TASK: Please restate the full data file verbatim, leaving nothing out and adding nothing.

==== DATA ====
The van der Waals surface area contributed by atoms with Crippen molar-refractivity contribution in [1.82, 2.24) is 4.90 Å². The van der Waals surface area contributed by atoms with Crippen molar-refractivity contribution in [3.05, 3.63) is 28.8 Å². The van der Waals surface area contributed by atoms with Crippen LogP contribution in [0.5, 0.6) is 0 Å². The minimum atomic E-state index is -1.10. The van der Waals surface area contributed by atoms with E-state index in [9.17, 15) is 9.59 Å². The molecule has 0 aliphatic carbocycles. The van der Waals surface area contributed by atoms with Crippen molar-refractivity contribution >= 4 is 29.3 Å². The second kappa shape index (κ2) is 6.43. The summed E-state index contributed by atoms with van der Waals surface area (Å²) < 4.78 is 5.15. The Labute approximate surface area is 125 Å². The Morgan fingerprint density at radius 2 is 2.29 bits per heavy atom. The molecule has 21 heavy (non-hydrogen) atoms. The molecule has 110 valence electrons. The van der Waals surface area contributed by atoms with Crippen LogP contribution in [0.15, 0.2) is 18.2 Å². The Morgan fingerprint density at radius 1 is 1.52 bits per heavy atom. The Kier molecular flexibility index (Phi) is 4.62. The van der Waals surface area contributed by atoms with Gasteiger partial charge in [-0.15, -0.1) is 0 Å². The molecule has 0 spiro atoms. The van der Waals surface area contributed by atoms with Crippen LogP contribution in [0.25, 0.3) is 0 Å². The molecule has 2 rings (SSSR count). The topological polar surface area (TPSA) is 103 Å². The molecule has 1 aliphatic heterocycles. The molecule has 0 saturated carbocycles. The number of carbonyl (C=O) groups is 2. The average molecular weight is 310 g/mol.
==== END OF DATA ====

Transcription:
The van der Waals surface area contributed by atoms with Crippen molar-refractivity contribution in [1.82, 2.24) is 4.90 Å². The van der Waals surface area contributed by atoms with Crippen molar-refractivity contribution in [3.05, 3.63) is 28.8 Å². The van der Waals surface area contributed by atoms with Crippen LogP contribution in [0.5, 0.6) is 0 Å². The minimum atomic E-state index is -1.10. The van der Waals surface area contributed by atoms with E-state index in [9.17, 15) is 9.59 Å². The molecule has 0 aliphatic carbocycles. The van der Waals surface area contributed by atoms with Crippen molar-refractivity contribution >= 4 is 29.3 Å². The second kappa shape index (κ2) is 6.43. The summed E-state index contributed by atoms with van der Waals surface area (Å²) < 4.78 is 5.15. The Labute approximate surface area is 125 Å². The Morgan fingerprint density at radius 2 is 2.29 bits per heavy atom. The molecule has 21 heavy (non-hydrogen) atoms. The molecule has 110 valence electrons. The van der Waals surface area contributed by atoms with Crippen LogP contribution in [0.15, 0.2) is 18.2 Å². The Morgan fingerprint density at radius 1 is 1.52 bits per heavy atom. The Kier molecular flexibility index (Phi) is 4.62. The van der Waals surface area contributed by atoms with Gasteiger partial charge in [-0.15, -0.1) is 0 Å². The molecule has 0 spiro atoms. The van der Waals surface area contributed by atoms with Crippen LogP contribution in [0.25, 0.3) is 0 Å². The molecule has 2 rings (SSSR count). The topological polar surface area (TPSA) is 103 Å². The molecule has 1 aliphatic heterocycles. The molecule has 0 saturated carbocycles. The number of carbonyl (C=O) groups is 2. The average molecular weight is 310 g/mol.